Posts Tagged ‘#war’

Those countries that we sell arms to are, in actuality, part of long-term U.S. foreign policy plans and goals in order to gain power over those countries for the benefit of multinational corporations in a diversity of industries. Keep in mind that in nearly every coup around the world, the U.S. has armed that country’s military beforehand (notably, look to Central & South America), since coups are generally the military takeover of a country’s leadership. U.S. meddling to “defend our interests” brings increased poverty and political repression wherever it occurs.

  1. Saudi Arabia: $13.9 Billion
  2. UAE United Arab Emirates: $10.4 Billion
  3. Egypt: $7.8 Billion
  4. Taiwan: $6.6 Billion
  5. Australia: $6.4 Billion
  6. Iraq: $5.6 Billion
  7. Pakistan: $4.1 Billion
  8. UK United Kingdom: $4.o Billion
  9. Turkey: $3.8 Billion
  10. South Korea: $3.8 Billion

[Source: Congressional Research Service (CRS) and Dayton Business Journal.] Additional data may be found at OpenCRS. Keep in mind that the data we have available is only that which has been unclassified. Also see: U.S. scores record for war-mongering for a more updated, detailed report. Note that arms sales tend to be correlated to the country’s human rights record… we sell the most arms to those with the worst human rights records. Our foreign policy has nothing to do with our officially stated human rights goals, the two are alienated from one another. And isn’t it interesting that our State department routinely issues human rights report cards on other countries each year, but refuses to issue one for our own country. In fact, we refuse to recognize the one report card issued on U.S. human rights each year by China.

The link between politics and the arms trade can result in the development of what US President Dwight D. Eisenhower described as a military-industrial-congressional complex, where the armed forces, commerce, and politics become closely linked. The European defense procurement is more or less analogous to the U.S. military-industrial complex. Various corporations, some publicly held, others private, bid for these contracts, which are often worth many billions of dollars. Sometimes, such as the contract for the new Joint Strike Fighter, a competitive tendering process takes place, where the decision is made on the merits of the design submitted by the companies involved. Other times, no bidding or competition takes place.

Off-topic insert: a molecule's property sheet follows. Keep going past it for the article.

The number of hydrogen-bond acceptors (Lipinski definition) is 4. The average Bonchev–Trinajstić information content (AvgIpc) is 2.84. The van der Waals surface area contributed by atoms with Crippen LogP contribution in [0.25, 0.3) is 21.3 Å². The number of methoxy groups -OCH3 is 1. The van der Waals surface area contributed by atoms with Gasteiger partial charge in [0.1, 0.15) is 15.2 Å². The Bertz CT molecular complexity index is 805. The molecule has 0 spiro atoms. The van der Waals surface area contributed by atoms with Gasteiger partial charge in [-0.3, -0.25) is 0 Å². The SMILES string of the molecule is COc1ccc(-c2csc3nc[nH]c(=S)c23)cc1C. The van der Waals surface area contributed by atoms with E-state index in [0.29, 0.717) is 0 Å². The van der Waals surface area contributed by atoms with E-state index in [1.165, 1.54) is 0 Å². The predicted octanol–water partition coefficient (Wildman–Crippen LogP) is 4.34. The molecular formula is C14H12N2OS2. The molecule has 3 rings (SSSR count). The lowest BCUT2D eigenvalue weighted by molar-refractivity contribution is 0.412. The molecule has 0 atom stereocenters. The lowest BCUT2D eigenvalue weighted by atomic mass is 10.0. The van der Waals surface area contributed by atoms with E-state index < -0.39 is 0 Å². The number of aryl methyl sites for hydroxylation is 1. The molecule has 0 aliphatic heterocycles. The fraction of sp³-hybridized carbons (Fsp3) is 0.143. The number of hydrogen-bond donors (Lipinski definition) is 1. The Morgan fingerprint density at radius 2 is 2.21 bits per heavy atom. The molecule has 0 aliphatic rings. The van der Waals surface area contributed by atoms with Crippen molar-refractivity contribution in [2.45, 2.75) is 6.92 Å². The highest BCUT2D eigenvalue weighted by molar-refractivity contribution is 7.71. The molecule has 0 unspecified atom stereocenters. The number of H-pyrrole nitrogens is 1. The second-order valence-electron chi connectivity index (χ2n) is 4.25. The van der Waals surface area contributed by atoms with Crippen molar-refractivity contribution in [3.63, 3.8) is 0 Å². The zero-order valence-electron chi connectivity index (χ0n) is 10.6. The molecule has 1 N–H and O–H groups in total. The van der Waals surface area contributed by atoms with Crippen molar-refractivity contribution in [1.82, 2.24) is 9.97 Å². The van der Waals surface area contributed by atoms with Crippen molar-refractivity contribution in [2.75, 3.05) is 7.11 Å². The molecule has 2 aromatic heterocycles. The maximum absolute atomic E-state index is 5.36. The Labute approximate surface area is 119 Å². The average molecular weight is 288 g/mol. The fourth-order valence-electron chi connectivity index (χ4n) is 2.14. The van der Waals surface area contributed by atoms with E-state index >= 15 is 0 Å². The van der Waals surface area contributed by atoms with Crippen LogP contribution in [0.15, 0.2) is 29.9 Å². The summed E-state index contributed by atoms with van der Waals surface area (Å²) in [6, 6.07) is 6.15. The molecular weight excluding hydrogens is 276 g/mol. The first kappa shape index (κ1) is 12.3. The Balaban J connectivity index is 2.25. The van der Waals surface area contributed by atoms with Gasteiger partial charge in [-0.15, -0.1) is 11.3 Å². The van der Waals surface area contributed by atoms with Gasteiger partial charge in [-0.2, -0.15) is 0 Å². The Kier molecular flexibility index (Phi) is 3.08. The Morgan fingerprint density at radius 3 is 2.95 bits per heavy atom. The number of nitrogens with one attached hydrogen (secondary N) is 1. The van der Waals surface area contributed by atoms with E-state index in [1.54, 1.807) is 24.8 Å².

The U.S. government has become increasingly concerned about pumping up arms sales to India, countries in the Middle East and Asia, as its own defense spending levels decline. The government argues that such sales will help strengthen ties with allies and make it easier to fight future wars together. – [Reuters]

And that quote is pretty meaningless in context, considering the increasing Blue on Green shootings going on right now in Afghanistan. When the State Department announces new arms shipments as a reward for such-and-such country’s achievements in human rights and democracy, it surely has access also to the record of atrocities compiled by leading international human rights organizations. It chooses to ignore the U.S. role in establishing and maintaining regimes of terror and oppression. The pattern hardly ever varies, as can be readily verified.

Throughout these grim years, nothing has been more inspiring than the courage and dedication of those who have sought to expose and overcome the culture of fear in their respective suffering countries. Nearly all have Leftist martyrs, whose voices have been silenced by the powerful — yet another crime.


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February 14, 2012 PBS News Hour


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For several months anti-government rebels have been protesting the government led by Basgar al-Assad. In the past few days the violence in Syria has increased radically and over the weekend the Syria resolution proposed by the UN Security Council was vetoed by China and Russia. Many have criticized the two countries for the veto but many feel Syria will share the same fate as Libya if the resolution passes. Pepe Escobar, Asia Times correspondent, joins us to look at the bigger picture